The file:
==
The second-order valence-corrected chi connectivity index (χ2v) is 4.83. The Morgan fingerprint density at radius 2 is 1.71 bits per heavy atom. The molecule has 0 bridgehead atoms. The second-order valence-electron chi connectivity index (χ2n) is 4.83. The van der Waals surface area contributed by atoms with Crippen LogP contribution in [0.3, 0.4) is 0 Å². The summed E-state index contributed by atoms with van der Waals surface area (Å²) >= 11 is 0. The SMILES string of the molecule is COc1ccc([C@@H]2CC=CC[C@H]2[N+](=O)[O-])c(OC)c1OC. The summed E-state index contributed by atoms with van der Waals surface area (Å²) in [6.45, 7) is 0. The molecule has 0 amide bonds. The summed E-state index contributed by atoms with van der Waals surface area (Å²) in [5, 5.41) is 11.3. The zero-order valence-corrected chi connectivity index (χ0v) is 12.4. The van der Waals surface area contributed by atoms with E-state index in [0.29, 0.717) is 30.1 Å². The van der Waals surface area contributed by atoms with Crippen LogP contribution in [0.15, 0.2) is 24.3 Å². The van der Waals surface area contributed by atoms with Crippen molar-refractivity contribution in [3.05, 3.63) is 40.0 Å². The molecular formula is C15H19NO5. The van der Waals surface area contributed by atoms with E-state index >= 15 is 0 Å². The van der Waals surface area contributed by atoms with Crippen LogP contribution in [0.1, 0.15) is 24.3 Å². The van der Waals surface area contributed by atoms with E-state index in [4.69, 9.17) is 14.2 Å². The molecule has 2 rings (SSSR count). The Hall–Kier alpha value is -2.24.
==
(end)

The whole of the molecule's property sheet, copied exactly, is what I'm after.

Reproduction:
The second-order valence-corrected chi connectivity index (χ2v) is 4.83. The Morgan fingerprint density at radius 2 is 1.71 bits per heavy atom. The molecule has 0 bridgehead atoms. The second-order valence-electron chi connectivity index (χ2n) is 4.83. The van der Waals surface area contributed by atoms with Crippen LogP contribution in [0.3, 0.4) is 0 Å². The summed E-state index contributed by atoms with van der Waals surface area (Å²) >= 11 is 0. The SMILES string of the molecule is COc1ccc([C@@H]2CC=CC[C@H]2[N+](=O)[O-])c(OC)c1OC. The summed E-state index contributed by atoms with van der Waals surface area (Å²) in [6.45, 7) is 0. The molecule has 0 amide bonds. The summed E-state index contributed by atoms with van der Waals surface area (Å²) in [5, 5.41) is 11.3. The zero-order valence-corrected chi connectivity index (χ0v) is 12.4. The van der Waals surface area contributed by atoms with E-state index in [0.29, 0.717) is 30.1 Å². The van der Waals surface area contributed by atoms with Crippen LogP contribution in [0.15, 0.2) is 24.3 Å². The van der Waals surface area contributed by atoms with Crippen molar-refractivity contribution in [3.05, 3.63) is 40.0 Å². The molecular formula is C15H19NO5. The van der Waals surface area contributed by atoms with E-state index >= 15 is 0 Å². The van der Waals surface area contributed by atoms with Crippen LogP contribution in [0.1, 0.15) is 24.3 Å². The van der Waals surface area contributed by atoms with E-state index in [4.69, 9.17) is 14.2 Å². The molecule has 2 rings (SSSR count). The Hall–Kier alpha value is -2.24.